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Taxing Times? Issues to Consider in the Leveraged Loan Space

November 14, 2017 - On November 9th, a week after the House released its tax reform bill, the Senate released its bill. To be sure, getting any bills through Congress has been challenging this year. But if tax reform as proposed passed – and Gary Cohn on Tuesday reiterated that it would – it could dramatically impact the U.S. tax system and tax payers.  Replacing our homeowner hat with our LSTA hat, we spent some time pondering the impact of the tax bills on the corporate loan sector – and the LBO subsector in particular. We focus on the intersection of interest deductibility, lower corporate taxes and expensing of capex. While this is far from simple, we fortunately got some help along the way from Barclays, CreditSights, Moody’s, Akin Gump and Debevoise.

First, conceptually, Barclays research indicates that lower tax rates tend to reduce corporate leverage, as debt becomes more expensive relative to equity. If one adds in a reduction in interest deductibility, debt may become still less attractive to many corporates. Thus, theoretically, the overall trend could be toward deleveraging.

That said, the impact of a reduction in interest deductibility has declined. The 2016 House Republican Blueprint would have eliminated the interest tax deduction, trading it in its entirety for a lower corporate tax rate and the immediate expensing of capex. In contrast, both the 2017 House and Senate bill reduce the deductibility of interest, but do not eliminate it. The House bill caps interest deductibility at, approximately, 30% of EBITDA, while the Senate bill caps interest deductibility at, approximately, 30% of EBIT.  (Importantly, disallowed interest deductions can be carried forward five years in the House bill and indefinitely in the Senate bill.) 

There are some other nuances in the bills. First, by using EBIT (rather than EBITDA) in the interest deduction calculation, more income would become taxable under the Senate bill. Second, the Senate delays the corporate tax cut until 2019. Thus, in the Senate proposal, taxable income is higher and there is a full year when interest deductibility is reduced and the tax rate isn’t reduced. Moreover, neither bill suggests that existing debt would be grandfathered.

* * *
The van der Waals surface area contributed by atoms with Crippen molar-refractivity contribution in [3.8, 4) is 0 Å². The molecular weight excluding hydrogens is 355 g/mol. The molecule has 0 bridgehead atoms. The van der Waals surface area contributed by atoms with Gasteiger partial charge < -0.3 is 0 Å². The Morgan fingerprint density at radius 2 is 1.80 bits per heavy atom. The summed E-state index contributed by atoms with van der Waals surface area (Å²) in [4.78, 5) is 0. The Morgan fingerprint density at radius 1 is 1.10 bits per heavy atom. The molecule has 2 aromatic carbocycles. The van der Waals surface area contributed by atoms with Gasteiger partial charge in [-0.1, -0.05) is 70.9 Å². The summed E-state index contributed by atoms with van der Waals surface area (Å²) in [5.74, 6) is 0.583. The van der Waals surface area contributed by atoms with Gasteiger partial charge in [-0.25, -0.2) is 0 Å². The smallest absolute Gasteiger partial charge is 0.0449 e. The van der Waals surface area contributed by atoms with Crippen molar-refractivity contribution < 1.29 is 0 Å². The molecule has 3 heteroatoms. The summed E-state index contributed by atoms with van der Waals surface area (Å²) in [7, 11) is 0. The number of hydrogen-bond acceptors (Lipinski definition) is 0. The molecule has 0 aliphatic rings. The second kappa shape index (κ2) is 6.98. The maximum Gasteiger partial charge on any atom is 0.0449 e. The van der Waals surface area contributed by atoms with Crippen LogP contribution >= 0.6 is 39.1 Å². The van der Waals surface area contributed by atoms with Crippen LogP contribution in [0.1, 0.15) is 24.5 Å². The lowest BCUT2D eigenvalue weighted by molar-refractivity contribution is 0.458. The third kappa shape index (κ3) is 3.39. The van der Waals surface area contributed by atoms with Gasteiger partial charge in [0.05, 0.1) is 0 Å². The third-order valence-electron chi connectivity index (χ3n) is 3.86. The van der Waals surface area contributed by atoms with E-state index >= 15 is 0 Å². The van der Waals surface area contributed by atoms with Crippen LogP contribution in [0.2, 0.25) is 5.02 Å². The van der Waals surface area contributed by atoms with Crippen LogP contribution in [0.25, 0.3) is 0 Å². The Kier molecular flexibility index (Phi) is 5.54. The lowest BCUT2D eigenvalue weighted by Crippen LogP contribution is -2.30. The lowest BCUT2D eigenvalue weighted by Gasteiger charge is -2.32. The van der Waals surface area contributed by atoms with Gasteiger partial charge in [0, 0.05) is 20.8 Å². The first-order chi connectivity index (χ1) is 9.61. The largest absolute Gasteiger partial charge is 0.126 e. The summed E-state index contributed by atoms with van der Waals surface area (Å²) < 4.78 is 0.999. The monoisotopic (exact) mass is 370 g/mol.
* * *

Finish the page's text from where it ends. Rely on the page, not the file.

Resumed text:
So, both bills increase taxable income. However, at the same time the tax rate decreases to 20% and capex can be expensed immediately. Thus, it’s not clear whether companies’ taxes themselves will increase or decrease.

So let’s turn to the leveraged and HLT borrower space. Ceteris paribus, by capping interest deductibility, companies with interest expense more than 30% of EBITDA (or interest coverage ratios of less than 3.3x) likely will see more taxable income. The question is i) how big is that universe of companies and ii) will their increase in taxable income be counterbalanced by lower corporate taxes and capex expensing? In reality, a number of leveraged companies may be affected. According to Barclays and S&P/LCD, 32% of 2017 leveraged companies have EBITDA/cash interest of less than 3x. (The 3.3x ICR cut is not easily accessible.) 

The biggest impact is likely to be the sponsored space, where companies have higher leverage ratios, lower interest coverage ratios and – anecdotally at least – pay less taxes. LCD data and the Chart of the Week chart_111717 show that in most years, most new LBOs have EBITDA/cash interest ratios below 3.3x. (And, more companies would fall under that threshold if EBIT/interest is the metric.) This suggests that LBOs are likely to have more taxable income if tax reform passes. The question, then, is whether their higher taxable income is counterbalanced by lower taxes and immediate expensing of capex. If not, LBO math – which was already difficult considering high purchase price multiples, capped leverage and high equity contributions – might become more challenging.

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